Campaign of fear continues against Baha'is
Published August 22, 1998
Members of the Baha'i Faith are mourning the death of a fellow believer who was executed on July 21 in Mashhad, Iran. And local believers will hold a memorial service at 7 p.m. Sunday at the Dallas Baha'i Center, 4235 W. Northwest Highway.
Ruhollah Rowhani, 52, was a medical supplies salesman. He had four children. Before his execution, he had been in solitary confinement since September 1997. There is no evidence that he was accorded any legal process or access to a lawyer. No sentence had been announced.
Baha'is learned from the Iranian Intelligence Office - only the night before the deed - that Mr. Rowhani was to be executed. The statement was not taken seriously because authorities have often made erroneous threats to harass Baha'is.
Mr. Rowhani's family, on the other hand, learned of the execution when they were called to pick up the body. Rope marks on the neck indicated that he had been hanged.
Mr. Rowhani was the first Baha'i to be executed since March 1992. Fifteen are currently being held in Iranian prisons on charges stemming from their adherence to the Baha'i Faith. There are four Baha'is on death row.
Since the Islamic regime took power, more than 200 Baha'is have been executed because of their religion. With more than 300,000 adherents, Baha'is are Iran's largest religious minority. But the Baha'i Faith is not recognized as a legitimate religion in Iran, and Baha'is have no constitutional rights.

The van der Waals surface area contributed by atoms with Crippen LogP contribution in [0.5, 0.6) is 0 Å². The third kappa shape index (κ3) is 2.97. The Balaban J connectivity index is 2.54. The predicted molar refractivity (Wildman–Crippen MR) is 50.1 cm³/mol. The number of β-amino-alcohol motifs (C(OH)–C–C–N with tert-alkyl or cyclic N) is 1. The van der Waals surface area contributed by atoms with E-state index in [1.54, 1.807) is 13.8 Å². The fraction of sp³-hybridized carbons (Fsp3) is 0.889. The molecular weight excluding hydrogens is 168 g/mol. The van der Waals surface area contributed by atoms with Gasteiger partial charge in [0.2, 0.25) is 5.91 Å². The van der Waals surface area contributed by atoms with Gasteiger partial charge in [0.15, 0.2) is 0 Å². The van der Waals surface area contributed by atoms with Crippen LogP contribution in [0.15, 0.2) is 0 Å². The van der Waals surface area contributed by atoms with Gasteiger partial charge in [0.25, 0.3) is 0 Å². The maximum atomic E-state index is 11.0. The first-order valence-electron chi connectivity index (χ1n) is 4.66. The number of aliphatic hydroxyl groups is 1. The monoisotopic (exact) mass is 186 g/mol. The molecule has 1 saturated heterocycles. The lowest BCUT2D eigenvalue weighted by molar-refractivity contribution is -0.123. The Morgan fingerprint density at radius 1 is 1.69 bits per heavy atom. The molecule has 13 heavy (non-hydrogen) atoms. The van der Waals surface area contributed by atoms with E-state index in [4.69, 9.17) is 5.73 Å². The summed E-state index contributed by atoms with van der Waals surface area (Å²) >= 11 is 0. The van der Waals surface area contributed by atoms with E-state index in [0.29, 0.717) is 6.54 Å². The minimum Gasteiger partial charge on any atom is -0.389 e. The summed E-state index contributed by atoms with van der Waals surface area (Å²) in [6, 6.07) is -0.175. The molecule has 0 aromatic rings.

"The United States deplores the gravely flawed process by which Mr. Rowhani was charged and executed, including the absence of due process or announcement of sentence," said a White House statement."The United States condemns this action, which violates the most basic international norms and universal standards of human rights."
The State Department has called on the Iranian government"to protect the lives of the 15 other imprisoned Baha'is, four of whom are sentenced to death."
Dallas-area Baha'is area join the six million Baha'is worldwide in condemning these cruel, senseless executions. The Baha'i Faith teaches us that mankind is essentially one, and that the right to religious freedom is a God-given right that all people must be afforded.
We invite the public to join us at our memorial service for Mr. Rowhani.
Kambiz Rafraf is chairman of the Spiritual Assembly of the Baha'is of Dallas.
©Copyright 1998, The Dallas Morning News